The Illinois Century Network wants to expand to a 55 county area with 2,000 miles of new fiber and lighting up another 1,000 miles through leased lines or other agreements. With that new fiber, they hope to connect 400 additional organizations, building anchors and connecting community colleges. Their speeds will go up to 10 Gbps with planned equipment upgrades. The fiber infrastructure will be available to any public or private organization. They’ve heard from private organizations (ISPs for example) that they want to lease those fiber lines from the state. The connections will then connect back to Chicago, a hub for commercial Internet backbone and Internet2. The project is to be completed in 3 years, will connect 400 new organizations while already serving 7,000 and working with other private or public partners to enable others that the ICN doesn’t connect yet.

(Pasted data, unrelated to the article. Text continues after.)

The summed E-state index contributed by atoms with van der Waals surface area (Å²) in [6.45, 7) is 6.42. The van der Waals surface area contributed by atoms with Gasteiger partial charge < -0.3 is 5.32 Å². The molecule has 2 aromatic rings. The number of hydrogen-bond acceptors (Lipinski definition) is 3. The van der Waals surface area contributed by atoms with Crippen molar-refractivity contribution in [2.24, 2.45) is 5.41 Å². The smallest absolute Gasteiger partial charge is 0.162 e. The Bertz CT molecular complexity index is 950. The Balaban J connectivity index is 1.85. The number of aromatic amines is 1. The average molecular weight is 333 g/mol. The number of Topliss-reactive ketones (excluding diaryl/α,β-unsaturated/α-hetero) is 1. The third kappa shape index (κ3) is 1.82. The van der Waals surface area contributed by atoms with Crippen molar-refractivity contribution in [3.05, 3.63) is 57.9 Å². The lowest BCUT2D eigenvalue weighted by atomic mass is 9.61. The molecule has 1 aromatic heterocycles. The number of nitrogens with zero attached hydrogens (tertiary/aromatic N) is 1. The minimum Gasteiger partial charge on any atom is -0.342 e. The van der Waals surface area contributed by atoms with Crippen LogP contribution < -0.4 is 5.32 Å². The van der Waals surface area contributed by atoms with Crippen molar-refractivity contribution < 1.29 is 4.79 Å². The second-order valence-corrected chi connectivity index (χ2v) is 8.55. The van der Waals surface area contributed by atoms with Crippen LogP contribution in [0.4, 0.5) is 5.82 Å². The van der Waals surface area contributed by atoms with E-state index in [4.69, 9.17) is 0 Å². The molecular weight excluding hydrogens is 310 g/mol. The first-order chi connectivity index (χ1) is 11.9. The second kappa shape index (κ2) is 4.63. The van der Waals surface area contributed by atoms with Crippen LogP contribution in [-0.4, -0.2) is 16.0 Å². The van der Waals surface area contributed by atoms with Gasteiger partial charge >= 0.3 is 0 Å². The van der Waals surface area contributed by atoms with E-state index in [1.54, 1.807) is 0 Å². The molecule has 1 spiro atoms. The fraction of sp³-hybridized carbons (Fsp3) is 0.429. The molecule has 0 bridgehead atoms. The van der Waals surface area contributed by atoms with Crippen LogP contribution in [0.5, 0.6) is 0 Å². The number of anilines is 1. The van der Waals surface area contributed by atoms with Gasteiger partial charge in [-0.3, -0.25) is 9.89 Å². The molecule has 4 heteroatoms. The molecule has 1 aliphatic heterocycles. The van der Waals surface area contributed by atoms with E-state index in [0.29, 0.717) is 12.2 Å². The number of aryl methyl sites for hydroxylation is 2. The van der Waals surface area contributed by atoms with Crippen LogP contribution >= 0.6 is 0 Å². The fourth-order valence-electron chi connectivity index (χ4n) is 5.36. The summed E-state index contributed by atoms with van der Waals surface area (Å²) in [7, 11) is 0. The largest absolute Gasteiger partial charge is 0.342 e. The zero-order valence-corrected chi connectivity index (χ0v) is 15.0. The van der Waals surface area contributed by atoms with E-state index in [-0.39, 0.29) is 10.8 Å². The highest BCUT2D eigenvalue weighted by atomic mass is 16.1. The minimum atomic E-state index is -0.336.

Illinois Rural Health Net
Illinois Rural Health Net works from Northern Illinois University with a broadband development group. The NIUnet connects 5 campuses and Chicago. The Illinois Rural Health Net connects Illinois health care providers; over 85 hospitals are on the network. Illinois Rural Health Net brings fiber to the premise and coordinates it mostly through outsourced approaches to private sector companies or other organizations like the ICN. It has contracts for 1,000 miles of fiber and plans for 1,500 additional miles. The IRHN provides Gigabit up and down for hospitals and clinics or 100Mbps where Point-to-Point wireless is required due to terrain restrictions. Its network growth is fully paid for by federal and state matching funds. The group hopes its investment will lead to more fiber around the state and then ISPs or private organizations will build from those junctions with last-mile connections.